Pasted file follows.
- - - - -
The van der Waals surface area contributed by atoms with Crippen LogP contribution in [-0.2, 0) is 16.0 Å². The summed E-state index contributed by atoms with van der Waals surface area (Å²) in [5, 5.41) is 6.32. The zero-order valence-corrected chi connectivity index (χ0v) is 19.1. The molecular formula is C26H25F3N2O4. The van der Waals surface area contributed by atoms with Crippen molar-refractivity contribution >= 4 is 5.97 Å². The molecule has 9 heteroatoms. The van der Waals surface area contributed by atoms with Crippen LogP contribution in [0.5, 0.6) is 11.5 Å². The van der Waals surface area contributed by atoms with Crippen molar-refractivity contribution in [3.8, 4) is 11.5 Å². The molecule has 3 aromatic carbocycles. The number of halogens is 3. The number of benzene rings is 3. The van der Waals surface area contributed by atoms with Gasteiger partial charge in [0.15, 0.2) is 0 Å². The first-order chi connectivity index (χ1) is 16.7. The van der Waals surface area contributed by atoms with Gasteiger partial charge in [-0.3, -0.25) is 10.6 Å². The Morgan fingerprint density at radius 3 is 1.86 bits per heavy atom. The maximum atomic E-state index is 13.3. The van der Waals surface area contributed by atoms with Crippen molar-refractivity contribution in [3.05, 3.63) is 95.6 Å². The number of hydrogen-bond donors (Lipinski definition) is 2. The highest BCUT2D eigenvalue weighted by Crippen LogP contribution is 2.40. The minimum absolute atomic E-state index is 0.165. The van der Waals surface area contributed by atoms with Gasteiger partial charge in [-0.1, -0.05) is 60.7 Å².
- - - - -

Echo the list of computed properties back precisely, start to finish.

The van der Waals surface area contributed by atoms with Crippen LogP contribution in [-0.2, 0) is 16.0 Å². The summed E-state index contributed by atoms with van der Waals surface area (Å²) in [5, 5.41) is 6.32. The zero-order valence-corrected chi connectivity index (χ0v) is 19.1. The molecular formula is C26H25F3N2O4. The van der Waals surface area contributed by atoms with Crippen molar-refractivity contribution >= 4 is 5.97 Å². The molecule has 9 heteroatoms. The van der Waals surface area contributed by atoms with Crippen LogP contribution in [0.5, 0.6) is 11.5 Å². The van der Waals surface area contributed by atoms with Crippen molar-refractivity contribution in [3.8, 4) is 11.5 Å². The molecule has 3 aromatic carbocycles. The number of halogens is 3. The number of benzene rings is 3. The van der Waals surface area contributed by atoms with Gasteiger partial charge in [0.15, 0.2) is 0 Å². The first-order chi connectivity index (χ1) is 16.7. The van der Waals surface area contributed by atoms with Gasteiger partial charge in [-0.3, -0.25) is 10.6 Å². The Morgan fingerprint density at radius 3 is 1.86 bits per heavy atom. The maximum atomic E-state index is 13.3. The van der Waals surface area contributed by atoms with Crippen molar-refractivity contribution in [3.05, 3.63) is 95.6 Å². The number of hydrogen-bond donors (Lipinski definition) is 2. The highest BCUT2D eigenvalue weighted by Crippen LogP contribution is 2.40. The minimum absolute atomic E-state index is 0.165. The van der Waals surface area contributed by atoms with Gasteiger partial charge in [-0.1, -0.05) is 60.7 Å².